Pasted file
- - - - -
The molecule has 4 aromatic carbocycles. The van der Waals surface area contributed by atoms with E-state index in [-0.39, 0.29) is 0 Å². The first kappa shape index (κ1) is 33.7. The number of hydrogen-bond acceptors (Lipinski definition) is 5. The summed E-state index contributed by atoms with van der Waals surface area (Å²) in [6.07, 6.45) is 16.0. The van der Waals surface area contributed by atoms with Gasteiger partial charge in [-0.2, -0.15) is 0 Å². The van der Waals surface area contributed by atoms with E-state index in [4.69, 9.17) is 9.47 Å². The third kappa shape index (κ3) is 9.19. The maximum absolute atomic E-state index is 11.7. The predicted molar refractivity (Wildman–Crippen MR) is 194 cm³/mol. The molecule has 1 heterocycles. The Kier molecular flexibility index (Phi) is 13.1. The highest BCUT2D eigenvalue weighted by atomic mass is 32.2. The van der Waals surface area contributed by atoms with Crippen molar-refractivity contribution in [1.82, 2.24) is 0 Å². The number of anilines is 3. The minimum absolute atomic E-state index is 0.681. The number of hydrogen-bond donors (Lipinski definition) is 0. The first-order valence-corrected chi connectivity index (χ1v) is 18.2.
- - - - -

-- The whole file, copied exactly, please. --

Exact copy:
The molecule has 4 aromatic carbocycles. The van der Waals surface area contributed by atoms with E-state index in [-0.39, 0.29) is 0 Å². The first kappa shape index (κ1) is 33.7. The number of hydrogen-bond acceptors (Lipinski definition) is 5. The summed E-state index contributed by atoms with van der Waals surface area (Å²) in [6.07, 6.45) is 16.0. The van der Waals surface area contributed by atoms with Gasteiger partial charge in [-0.2, -0.15) is 0 Å². The van der Waals surface area contributed by atoms with E-state index in [4.69, 9.17) is 9.47 Å². The third kappa shape index (κ3) is 9.19. The maximum absolute atomic E-state index is 11.7. The predicted molar refractivity (Wildman–Crippen MR) is 194 cm³/mol. The molecule has 1 heterocycles. The Kier molecular flexibility index (Phi) is 13.1. The highest BCUT2D eigenvalue weighted by atomic mass is 32.2. The van der Waals surface area contributed by atoms with Crippen molar-refractivity contribution in [1.82, 2.24) is 0 Å². The number of anilines is 3. The minimum absolute atomic E-state index is 0.681. The number of hydrogen-bond donors (Lipinski definition) is 0. The first-order valence-corrected chi connectivity index (χ1v) is 18.2.